A smart contract means a ‘computer protocol intended to digitally facilitate, verify, or enforce the negotiation or performance of a contract.’ [source]

From this definition, a smart contract is just the code – it has been said that it is neither smart nor a contract! More recently, the Law Commission for England and Wales used this view of smart contracts: legally binding contracts in which some or all of the terms are recorded in or performed by a computer program deployed on a distributed ledger.


There are 3 key stages in the process of contracting:

  1. plan (inception): from verification to tendering
  2. make (creation): from contract choice to award/completion
  3. use (operation): from contract to dispute management

Smart contracts can deal with all these stages of the process. A smart contract is created using a mix of both natural language and machine-readable language. The developer would create the machine-readable elements and launch it onto a platform which would enable the parties to execute the agreement. The platform would digitally enforce performance. While doing these tasks, the platform will also collect data…

Construction contracts

I have spent the last 25 years planning and creating construction contracts. The legal terms reflected in those contracts are a very small part of the documentation that needs to be signed and agreed by the project team. A construction contract also needs:

  • articles of agreement – the contract overview
  • contract particulars or data – the project overview
  • specifications, drawings and data – the details for the works, goods and services (and bills of quantities where used)
  • pricing information including rates, analyses and so on
  • information, communication and BIM protocols – to help the supply network work seamlessly together
  • works programme(s) and schedules
  • statutory information eg the construction phase plan where CDM 2015 applies
  • miscellaneous documents like bonds, guarantees, extracts from third party agreements, policies, procedures and so on.

Intelligent contract platforms can help the parties create, negotiate, sign and then manage the terms of the contract digitall, but based on natural language. Smart contract platforms would automate certain processes using machine-readable language once the contract has been signed.

However, until all documents relating to the project can be created, stored, indexed and recovered digitally, the prevalence of paper-based wet-signed complex contracts will continue to blight the industry.

Smarter contracting?

Intelligent contracts ie platforms based on natural language content, would make it easier to plan, negotiate, create and sign contracts as the platform can:

  • track the negotiation of clauses (as one document and individual clauses; also compare against existing clause banks)
  • log telephone calls, tasks, appointments, emails and correspondence relating to contract negotiations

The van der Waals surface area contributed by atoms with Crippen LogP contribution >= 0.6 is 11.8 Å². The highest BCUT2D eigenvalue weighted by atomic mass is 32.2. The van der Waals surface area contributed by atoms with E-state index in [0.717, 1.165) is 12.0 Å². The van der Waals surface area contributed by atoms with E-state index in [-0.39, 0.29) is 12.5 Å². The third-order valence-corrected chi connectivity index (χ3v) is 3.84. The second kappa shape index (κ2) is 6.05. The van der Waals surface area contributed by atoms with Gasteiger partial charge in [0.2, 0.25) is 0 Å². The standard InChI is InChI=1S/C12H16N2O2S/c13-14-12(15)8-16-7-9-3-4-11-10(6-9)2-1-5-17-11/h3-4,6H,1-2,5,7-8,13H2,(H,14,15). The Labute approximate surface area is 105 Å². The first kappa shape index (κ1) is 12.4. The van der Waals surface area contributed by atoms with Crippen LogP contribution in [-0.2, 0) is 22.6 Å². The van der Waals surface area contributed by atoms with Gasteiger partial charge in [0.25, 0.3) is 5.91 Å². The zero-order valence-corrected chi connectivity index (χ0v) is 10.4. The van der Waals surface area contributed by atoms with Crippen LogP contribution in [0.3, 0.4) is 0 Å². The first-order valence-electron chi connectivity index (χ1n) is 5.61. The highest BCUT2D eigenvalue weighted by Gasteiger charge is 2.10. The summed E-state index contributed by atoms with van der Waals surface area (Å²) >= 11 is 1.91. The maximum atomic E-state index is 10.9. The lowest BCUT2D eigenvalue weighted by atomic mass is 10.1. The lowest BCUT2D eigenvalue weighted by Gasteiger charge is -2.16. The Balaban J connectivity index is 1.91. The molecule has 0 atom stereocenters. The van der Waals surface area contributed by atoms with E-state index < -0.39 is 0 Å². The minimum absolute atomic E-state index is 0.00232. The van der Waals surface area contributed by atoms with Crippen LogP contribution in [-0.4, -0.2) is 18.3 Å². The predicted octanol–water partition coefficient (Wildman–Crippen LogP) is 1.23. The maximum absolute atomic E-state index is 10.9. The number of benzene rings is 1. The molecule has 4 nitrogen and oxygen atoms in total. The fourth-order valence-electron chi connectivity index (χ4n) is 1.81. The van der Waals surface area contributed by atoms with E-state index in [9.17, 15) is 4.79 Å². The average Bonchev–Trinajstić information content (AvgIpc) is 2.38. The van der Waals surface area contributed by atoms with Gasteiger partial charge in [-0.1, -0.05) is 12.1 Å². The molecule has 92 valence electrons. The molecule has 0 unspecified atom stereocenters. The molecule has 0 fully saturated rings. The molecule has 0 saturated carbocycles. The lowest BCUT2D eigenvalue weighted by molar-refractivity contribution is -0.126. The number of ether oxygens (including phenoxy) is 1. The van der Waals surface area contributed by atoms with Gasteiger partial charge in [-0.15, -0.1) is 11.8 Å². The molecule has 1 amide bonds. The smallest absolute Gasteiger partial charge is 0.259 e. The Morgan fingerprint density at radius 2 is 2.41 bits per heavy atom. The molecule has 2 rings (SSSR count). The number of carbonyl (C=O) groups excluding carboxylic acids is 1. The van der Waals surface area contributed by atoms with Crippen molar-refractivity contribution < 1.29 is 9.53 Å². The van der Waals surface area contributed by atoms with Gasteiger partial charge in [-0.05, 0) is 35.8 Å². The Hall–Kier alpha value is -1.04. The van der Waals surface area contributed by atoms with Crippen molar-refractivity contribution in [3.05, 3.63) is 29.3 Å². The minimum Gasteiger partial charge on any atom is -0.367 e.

• propose alternative clauses, set walk-away positions as well as options for standard positions
  • automatically send contracts and contract documents to the relevant person to authorise (according to pre-set delegations and permissions)
  • allow contracts and relevant records to be signed digitally (by staff with relevant authority)
  • store and record all relevant works documents (and their approved updates) with version control and a full log of when documents are accessed.

These benefits will mostly be felt by the lawyers and procurement teams responsible for the pre-contract mechanisms. But what about the project teams who actually do and manage the works?

Smarter project management?

Smart contracts can only enforce performance which follows computational logic (if, then, else). That seems perfect for binary transactions such as the delivery of a single package of goods to site. But it lacks the nuance needed for most construction contracts.

Intelligent contracts or contract management platforms can do more. They can:

  • extract obligations for the parties
  • send, store and record changes to the project, works or tasks
  • track time and money expenditure on specific items of works
  • track programme changes and their causes
  • automate payments
  • automate certificates (once completion or take over criteria are measurable)
  • automate awards for extra time or money
  • create audit trails for claims
  • log minutes of meetings
  • log permissions, instructions, orders, directions of the contract administrator(s).

What should you do?

The future of contracting is using technology to simplify the contract process and the administration of a project, to build trust, avoid disputes and start a project quicker.

But before you rush to automate, check that your contracts and their processes are simple, digitally-enabled, and fair. There is no point automating rubbish!

Originally posted September 2016. Updated June 2021

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